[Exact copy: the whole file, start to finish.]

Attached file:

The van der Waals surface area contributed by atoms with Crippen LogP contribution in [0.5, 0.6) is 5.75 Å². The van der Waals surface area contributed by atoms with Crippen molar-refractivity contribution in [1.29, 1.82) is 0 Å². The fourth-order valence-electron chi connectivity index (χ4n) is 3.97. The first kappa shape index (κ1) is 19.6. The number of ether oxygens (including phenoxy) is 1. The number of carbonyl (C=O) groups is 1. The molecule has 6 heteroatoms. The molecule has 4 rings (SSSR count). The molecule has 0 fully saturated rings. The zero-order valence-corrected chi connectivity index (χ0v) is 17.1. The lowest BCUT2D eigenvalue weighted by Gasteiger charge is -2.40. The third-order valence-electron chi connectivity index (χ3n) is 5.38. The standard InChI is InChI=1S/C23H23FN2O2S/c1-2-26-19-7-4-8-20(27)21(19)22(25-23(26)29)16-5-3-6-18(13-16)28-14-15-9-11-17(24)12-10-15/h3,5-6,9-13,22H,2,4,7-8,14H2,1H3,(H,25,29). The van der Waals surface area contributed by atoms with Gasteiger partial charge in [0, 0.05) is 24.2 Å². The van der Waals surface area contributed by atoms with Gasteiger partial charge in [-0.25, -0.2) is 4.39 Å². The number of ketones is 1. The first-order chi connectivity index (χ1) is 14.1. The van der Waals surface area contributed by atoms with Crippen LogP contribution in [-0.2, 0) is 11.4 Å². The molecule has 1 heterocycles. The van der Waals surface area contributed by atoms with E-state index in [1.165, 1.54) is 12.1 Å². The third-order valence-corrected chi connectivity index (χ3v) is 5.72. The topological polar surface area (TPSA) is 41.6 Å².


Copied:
The van der Waals surface area contributed by atoms with Crippen LogP contribution in [0.5, 0.6) is 5.75 Å². The van der Waals surface area contributed by atoms with Crippen molar-refractivity contribution in [1.29, 1.82) is 0 Å². The fourth-order valence-electron chi connectivity index (χ4n) is 3.97. The first kappa shape index (κ1) is 19.6. The number of ether oxygens (including phenoxy) is 1. The number of carbonyl (C=O) groups is 1. The molecule has 6 heteroatoms. The molecule has 4 rings (SSSR count). The molecule has 0 fully saturated rings. The zero-order valence-corrected chi connectivity index (χ0v) is 17.1. The lowest BCUT2D eigenvalue weighted by Gasteiger charge is -2.40. The third-order valence-electron chi connectivity index (χ3n) is 5.38. The standard InChI is InChI=1S/C23H23FN2O2S/c1-2-26-19-7-4-8-20(27)21(19)22(25-23(26)29)16-5-3-6-18(13-16)28-14-15-9-11-17(24)12-10-15/h3,5-6,9-13,22H,2,4,7-8,14H2,1H3,(H,25,29). The van der Waals surface area contributed by atoms with Gasteiger partial charge in [0, 0.05) is 24.2 Å². The van der Waals surface area contributed by atoms with Gasteiger partial charge in [-0.25, -0.2) is 4.39 Å². The number of ketones is 1. The first-order chi connectivity index (χ1) is 14.1. The van der Waals surface area contributed by atoms with Crippen LogP contribution in [-0.2, 0) is 11.4 Å². The molecule has 1 heterocycles. The van der Waals surface area contributed by atoms with E-state index in [1.165, 1.54) is 12.1 Å². The third-order valence-corrected chi connectivity index (χ3v) is 5.72. The topological polar surface area (TPSA) is 41.6 Å².